Why is the UK still supplying arms to those who helped fund the so-called Islamic State, and what leverage does it bring?
In the Prime Minister’s statement to the House of Commons following the Nato summit over the weekend, he spoke of seeking a broad base of support through the UN. Yet there was no mention of military action—as opposed to diplomatic assistance—from Gulf States.
Islamic State has been bankrolled by wealthy Gulf individuals from Saudi Arabia, Qatar, and Kuwait, and their Governments have failed to act to prevent it. In March 2014, Nouri al-Maliki, the outgoing Iraqi Prime Minister, accused Saudi Arabia and Qatar of being ‘at war with Iraq’.
Six names were added the latest UN sanctions list, issued on the 14th August. Two are Saudi and two Kuwaiti, alongside an Iraqi and Algerian.
Jane’s, a security consultancy, identifies Kuwait as a staging point for Islamic State funds, as a result both of its location and its permissive financial environment. Yet last year the UK Government approved 75 arms related licences with Kuwait alone. This is a just a small fraction of the total arms licences issued to Gulf states last year.
Foreign Office diplomats have been told to focus on trade. Either tough questions have not been asked, or more likely political masters have been unwilling to listen as funds passed from the Gulf to rebels fighting Assad, including hundreds of millions to Islamic State.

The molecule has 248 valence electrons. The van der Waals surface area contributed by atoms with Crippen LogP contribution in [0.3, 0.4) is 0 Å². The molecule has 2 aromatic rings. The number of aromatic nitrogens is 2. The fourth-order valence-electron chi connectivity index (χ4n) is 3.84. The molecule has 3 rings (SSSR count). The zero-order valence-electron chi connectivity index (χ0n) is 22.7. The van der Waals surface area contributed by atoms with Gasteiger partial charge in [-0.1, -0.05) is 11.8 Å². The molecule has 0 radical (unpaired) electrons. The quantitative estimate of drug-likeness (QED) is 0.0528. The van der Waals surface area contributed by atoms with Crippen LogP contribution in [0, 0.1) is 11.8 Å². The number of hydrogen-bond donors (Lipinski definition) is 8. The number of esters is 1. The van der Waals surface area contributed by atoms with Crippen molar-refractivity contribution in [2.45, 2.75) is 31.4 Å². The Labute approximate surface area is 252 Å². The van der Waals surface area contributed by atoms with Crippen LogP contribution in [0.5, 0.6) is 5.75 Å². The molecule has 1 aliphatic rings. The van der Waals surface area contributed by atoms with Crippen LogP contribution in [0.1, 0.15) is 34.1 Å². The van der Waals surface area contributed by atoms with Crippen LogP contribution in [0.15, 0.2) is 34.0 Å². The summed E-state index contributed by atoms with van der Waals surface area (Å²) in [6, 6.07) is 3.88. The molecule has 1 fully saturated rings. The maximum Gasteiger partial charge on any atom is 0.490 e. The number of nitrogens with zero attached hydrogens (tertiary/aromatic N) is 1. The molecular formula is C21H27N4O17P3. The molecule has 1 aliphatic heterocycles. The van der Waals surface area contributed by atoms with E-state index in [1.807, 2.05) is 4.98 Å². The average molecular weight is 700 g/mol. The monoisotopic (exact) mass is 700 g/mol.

If the Prime Minister seeks Parliamentary support for UK airstrikes later this week, he will need to be much more explicit as to the military contribution of Sunni Gulf states. UK airmen should not be put at risk of being shot down and beheaded because those states we are supplying arms to are unwilling to fight themselves. It is not the UK’s role to settle a proxy war between Saudi Arabia and Iran.
There is expected to be progress this week in delivering a more inclusive government in Baghdad, and that will alleviate a key impediment to the involvement of Gulf States. And at a time when the UK defence budget is being cut, Saudi Arabia, Qatar, and Kuwait can better afford military action.
Most importantly, the involvement of both Sunni and Shia branches of Islam in military action alongside Kurdish forces will reduce the risk of radicalising Muslims in the UK. Instead of Western aggression against Islamic State providing a rallying cry, fellow Muslims fighting a perversion of Islam will challenge the bile of the preachers of hate.
In Iraq, we should seek to detach the majority of Sunni tribal leaders – provoked by incompetence in Baghdad – from Islamic State. That will not be achieved by Western airstrikes, which risk uniting tribal leaders rather than dividing them – particularly when bombs hit the wrong target.
Sales of arms to the Gulf States are nothing new, but the time has come to challenge the silence around the role of their recipients in the creation of the so-called Islamic State.
UK airstrikes alongside the US looks like Groundhog Day. It is time for the Gulf States to come off the fence.
Stephen Barclay is the Conservative MP for North East Cambridgeshire.